The first experiment to assess the performance of a soap solution for use in a method of the invention was based on the following test. A 150 g sample of dry glass batch was made up as follows: sand—91.9 g; soda ash—27.8 g; dolomite—22.8 g; limestone—6.4 g; saltcake—1.09 g. This sample was then thoroughly mixed for 20 minutes at typical room temperature (around 20° C.). 6 ml of water was added to the thoroughly mixed dry batch, and the resultant wet batch was then again thoroughly mixed whilst remaining at typical room temperature (about 20° C.). The wet batch was moulded into a cone having a height of 8 cm and a base diameter of 5 cm. The wet batch cone (having a temperature of less than 35° C.) was then left to stand for one hour at typical room temperature. After this period had elapsed, an indentor probe (of 4 mm diameter) was placed centrally on top of the batch cone, successive weights were added and the maximum weight that the batch cone could support was determined. The procedure was repeated using, in place of the water, dilute aqueous solutions of soap derived from palm kernel acid. When only water is used, the batch cone can sustain over 250 g on the probe. When soap solution is used, the batch cones lose their integrity after 5 minutes making the indentor probe test impossible to perform, but clearly showing the effectiveness of the surfactant in rendering the batch free flowing.
The performance of a soap solution in maintaining the moist batch free flowing when it is pre-heated prior to supply to a glass melting furnace was experimentally assessed by testing samples of a number of the soap species contained therein as the surfactant of choice. To determine the effectiveness of solutions of these soap species upon the degree of hardening exhibited by an initially wet batch sample after heating, a procedure as described above was followed to produce moulded cones of moist batch, which were transferred to a hot plate at 300° C. and left for 30 minutes. When the 30 minutes had elapsed, the batch cones were subjected to the same indentor probe test as above. In this way, the performance and effect of each soap species upon inhibition of batch hardening could be observed.
To make the various soap solutions for each of the chosen soap species, an initial “mother soap solution” was prepared. The mother solution was diluted until its effect on the cone strength was indistinguishable from pure water. Each volume of diluted soap solution in turn was used as the solution from which the 6 ml of liquid in the tests described above was taken. For each species of soap solution the maximum weight that the batch cone could support after being wetted and subsequently heated as described in the test above was recorded; the results are shown in
All the soaps tested were readily soluble in water, with the exception of potassium stearate. Each of the potassium soaps tested can be seen to reduce the batch cone strength. When only water is used, the batch cone can sustain over 1 kg on the probe. This is reduced to around 5 g when the soap solutions are used.
The test procedure in this Example was similar to that described in Example 2, except that, to promote heat transfer from the hot plate to the batch sample, the batch sample was formed into a circular slab, 2 cm high and 6 cm diameter. The strength of the batch slabs was once again measured by placing an indentor probe (of 4 mm diameter) centrally on top of the batch slab and then adding successive weights. The batch used to form the slabs in this experiment was made up as follows: sand—91.9 g; soda ash—28.6 g; dolomite—22.8 g; limestone—5.6 g; gypsum—1.04 g. A number of additional soap species to the soap species used in Example 2 were synthesised (i.e. having a carbon content from C4 to C22) for testing. Again, the performance and effect of each soap upon inhibition of batch hardening could be observed. The results of the tests on the strength of batch slabs as a function of the strength of soap solution are shown in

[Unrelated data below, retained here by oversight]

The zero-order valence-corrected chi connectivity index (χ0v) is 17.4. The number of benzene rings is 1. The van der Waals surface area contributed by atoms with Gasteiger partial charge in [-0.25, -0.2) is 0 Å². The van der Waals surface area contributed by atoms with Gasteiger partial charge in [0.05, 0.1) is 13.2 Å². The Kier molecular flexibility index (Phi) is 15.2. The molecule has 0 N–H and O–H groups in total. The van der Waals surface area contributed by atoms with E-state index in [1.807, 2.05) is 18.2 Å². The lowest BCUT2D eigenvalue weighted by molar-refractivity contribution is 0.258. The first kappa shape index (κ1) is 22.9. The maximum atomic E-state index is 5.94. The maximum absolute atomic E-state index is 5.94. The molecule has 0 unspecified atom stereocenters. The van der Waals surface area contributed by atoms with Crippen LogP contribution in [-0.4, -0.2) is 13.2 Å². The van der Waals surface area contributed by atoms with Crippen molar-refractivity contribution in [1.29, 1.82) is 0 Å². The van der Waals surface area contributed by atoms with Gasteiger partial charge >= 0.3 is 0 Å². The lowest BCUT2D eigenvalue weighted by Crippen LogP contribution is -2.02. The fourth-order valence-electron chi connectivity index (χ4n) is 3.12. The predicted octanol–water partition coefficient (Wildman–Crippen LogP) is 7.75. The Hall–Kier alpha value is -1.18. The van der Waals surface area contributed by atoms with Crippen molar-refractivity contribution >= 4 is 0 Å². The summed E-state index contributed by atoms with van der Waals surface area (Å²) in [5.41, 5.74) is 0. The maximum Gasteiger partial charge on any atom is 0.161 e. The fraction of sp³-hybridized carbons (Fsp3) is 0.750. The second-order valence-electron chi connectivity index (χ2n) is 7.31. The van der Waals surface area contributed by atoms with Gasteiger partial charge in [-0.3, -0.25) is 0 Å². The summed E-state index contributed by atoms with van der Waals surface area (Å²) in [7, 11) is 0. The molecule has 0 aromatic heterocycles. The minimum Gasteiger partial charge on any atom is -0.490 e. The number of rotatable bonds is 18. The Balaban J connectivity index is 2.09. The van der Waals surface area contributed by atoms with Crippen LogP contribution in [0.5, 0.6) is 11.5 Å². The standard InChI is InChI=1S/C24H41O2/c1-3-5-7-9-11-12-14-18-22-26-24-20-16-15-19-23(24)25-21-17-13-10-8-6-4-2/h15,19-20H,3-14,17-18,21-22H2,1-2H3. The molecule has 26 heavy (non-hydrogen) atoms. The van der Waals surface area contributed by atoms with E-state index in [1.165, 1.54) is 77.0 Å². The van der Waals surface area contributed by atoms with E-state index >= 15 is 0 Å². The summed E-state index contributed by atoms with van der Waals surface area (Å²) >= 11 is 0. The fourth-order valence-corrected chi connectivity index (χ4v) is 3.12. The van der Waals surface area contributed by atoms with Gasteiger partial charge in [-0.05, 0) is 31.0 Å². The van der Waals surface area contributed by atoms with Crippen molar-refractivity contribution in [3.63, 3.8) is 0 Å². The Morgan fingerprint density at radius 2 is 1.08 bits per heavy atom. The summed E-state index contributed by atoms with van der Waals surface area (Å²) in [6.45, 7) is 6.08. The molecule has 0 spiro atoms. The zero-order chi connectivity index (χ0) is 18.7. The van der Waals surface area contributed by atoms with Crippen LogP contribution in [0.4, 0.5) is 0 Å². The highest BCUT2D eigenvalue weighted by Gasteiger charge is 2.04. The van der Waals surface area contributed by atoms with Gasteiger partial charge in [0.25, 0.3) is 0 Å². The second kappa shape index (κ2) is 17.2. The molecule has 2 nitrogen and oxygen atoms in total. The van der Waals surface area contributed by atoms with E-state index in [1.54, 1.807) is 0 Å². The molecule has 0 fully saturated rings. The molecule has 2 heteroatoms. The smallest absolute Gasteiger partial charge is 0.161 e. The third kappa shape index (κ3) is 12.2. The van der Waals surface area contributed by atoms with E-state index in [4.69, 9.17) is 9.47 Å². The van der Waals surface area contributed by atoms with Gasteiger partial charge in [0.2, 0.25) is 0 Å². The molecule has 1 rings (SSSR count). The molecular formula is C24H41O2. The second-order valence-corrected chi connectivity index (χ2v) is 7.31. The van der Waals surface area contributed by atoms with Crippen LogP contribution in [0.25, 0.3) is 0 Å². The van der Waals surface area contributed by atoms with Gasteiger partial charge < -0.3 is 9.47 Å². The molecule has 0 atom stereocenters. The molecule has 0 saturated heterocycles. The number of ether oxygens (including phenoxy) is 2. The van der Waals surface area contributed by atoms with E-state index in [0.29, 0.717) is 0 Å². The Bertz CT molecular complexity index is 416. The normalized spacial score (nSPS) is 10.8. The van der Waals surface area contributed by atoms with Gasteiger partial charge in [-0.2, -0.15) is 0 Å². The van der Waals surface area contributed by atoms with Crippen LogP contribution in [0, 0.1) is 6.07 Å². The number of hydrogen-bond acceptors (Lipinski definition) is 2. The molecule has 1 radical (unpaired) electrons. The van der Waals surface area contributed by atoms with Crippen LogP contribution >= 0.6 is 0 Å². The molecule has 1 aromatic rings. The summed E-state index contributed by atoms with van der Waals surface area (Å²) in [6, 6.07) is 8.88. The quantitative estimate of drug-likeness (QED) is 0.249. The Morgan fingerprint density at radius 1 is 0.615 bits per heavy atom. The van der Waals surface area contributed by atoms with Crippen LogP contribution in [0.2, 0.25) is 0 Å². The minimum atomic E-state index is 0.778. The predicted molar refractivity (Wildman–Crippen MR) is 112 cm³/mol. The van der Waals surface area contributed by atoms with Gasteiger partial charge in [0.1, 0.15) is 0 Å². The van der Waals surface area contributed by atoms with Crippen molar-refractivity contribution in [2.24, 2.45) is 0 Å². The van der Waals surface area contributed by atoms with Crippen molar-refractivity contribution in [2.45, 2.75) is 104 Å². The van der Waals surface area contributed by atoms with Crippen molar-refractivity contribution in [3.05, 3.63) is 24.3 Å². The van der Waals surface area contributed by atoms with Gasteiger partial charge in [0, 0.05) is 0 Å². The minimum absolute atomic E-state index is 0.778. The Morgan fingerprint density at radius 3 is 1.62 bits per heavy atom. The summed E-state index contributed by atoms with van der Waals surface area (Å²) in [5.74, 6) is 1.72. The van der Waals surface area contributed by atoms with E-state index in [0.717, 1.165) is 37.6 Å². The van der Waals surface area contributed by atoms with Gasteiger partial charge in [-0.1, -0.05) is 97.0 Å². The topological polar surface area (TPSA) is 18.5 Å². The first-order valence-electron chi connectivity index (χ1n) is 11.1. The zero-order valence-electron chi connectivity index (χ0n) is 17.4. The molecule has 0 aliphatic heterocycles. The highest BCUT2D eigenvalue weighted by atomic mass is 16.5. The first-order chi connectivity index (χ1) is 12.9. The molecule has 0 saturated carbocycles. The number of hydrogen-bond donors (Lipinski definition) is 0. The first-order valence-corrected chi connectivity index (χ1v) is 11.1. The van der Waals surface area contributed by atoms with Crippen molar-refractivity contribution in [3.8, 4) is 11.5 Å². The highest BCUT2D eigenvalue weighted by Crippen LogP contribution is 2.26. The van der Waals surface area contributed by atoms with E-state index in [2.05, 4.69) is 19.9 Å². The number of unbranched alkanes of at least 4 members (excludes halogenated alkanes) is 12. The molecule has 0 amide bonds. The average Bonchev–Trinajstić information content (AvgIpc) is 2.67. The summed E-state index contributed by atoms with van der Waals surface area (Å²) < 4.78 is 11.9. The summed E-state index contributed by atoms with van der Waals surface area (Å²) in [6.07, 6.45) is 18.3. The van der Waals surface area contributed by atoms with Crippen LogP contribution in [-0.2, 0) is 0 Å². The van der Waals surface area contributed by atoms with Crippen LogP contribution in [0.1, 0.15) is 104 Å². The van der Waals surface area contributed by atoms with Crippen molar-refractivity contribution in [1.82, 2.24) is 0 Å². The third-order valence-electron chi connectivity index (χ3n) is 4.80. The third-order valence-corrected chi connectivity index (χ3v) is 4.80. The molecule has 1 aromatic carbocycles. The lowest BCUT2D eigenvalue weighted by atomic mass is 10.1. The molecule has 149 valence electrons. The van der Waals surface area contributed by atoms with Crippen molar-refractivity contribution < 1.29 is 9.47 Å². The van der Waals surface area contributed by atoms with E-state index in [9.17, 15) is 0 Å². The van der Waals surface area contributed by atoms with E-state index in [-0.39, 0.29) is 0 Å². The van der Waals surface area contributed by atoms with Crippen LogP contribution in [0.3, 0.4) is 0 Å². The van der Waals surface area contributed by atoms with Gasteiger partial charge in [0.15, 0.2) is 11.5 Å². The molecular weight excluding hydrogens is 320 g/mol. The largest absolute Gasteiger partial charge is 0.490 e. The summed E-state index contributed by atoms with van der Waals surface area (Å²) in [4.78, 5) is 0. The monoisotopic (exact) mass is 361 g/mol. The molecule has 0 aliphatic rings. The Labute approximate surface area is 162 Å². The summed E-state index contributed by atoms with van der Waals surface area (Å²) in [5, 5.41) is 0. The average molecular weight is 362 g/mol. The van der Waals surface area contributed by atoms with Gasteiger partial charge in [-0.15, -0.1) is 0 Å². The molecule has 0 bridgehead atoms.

Samples of three other classes of surfactant (cationic, non-ionic and zwitterionic) were further tested as the surfactant of choice. Dodecyltrimethylammonium chloride is a typical cationic surfactant and was assessed using both strength tests described above. There is a wide range of non-ionic surfactants based on ethylene oxide-propylene oxide block copolymers. A sample of Synperionic PE-68 was tested for its effectiveness on inhibition of the batch hardening process. Zwitterionic detergents are relatively rare, 3-(dodecyidimethylammonio)propanesulfonate inner salt was obtained and also assessed in the strength tests.
In general, while the anionic surfactants perform better than the other classes of surfactant, a significant reduction in batch strength is found when examples of the other classes of surfactant are used.
The performance of a soap solution derived from palm kernel acid in maintaining moist batch free flowing when it is pre-heated, prior to supply to a glass melting furnace, was assessed in a full-scale plant trial. A batch pre-heater substantially as described and illustrated (especially in
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|U.S. Classification||501/27, 501/29, 501/31, 501/28|
|International Classification||C03C6/08, C03C6/04, C03C6/10, C03C1/00, C03C6/00, C03B3/02, C03C1/02, C03C6/02|
|Cooperative Classification||C03B3/023, C03C1/026, C03C1/00, C03C1/02|
|European Classification||C03C1/02F, C03C1/02, C03C1/00, C03B3/02|
|Mar 9, 2005||AS||Assignment|
Owner name: PILKINGTON PLC, UNITED KINGDOM
Free format text: ASSIGNMENT OF ASSIGNORS INTEREST;ASSIGNOR:STANLEY, ANDREW THOMAS;REEL/FRAME:017009/0717
Effective date: 20050218
|Jan 7, 2009||AS||Assignment|
Owner name: PILKINGTON GROUP LIMITED, UNITED KINGDOM
Free format text: CHANGE OF NAME;ASSIGNOR:PILKINGTON PLC;REEL/FRAME:022067/0597
Effective date: 20060630
|Jul 25, 2012||FPAY||Fee payment|
Year of fee payment: 4
|Oct 7, 2016||REMI||Maintenance fee reminder mailed|
|Feb 24, 2017||LAPS||Lapse for failure to pay maintenance fees|
|Apr 18, 2017||FP||Expired due to failure to pay maintenance fee|
Effective date: 20170224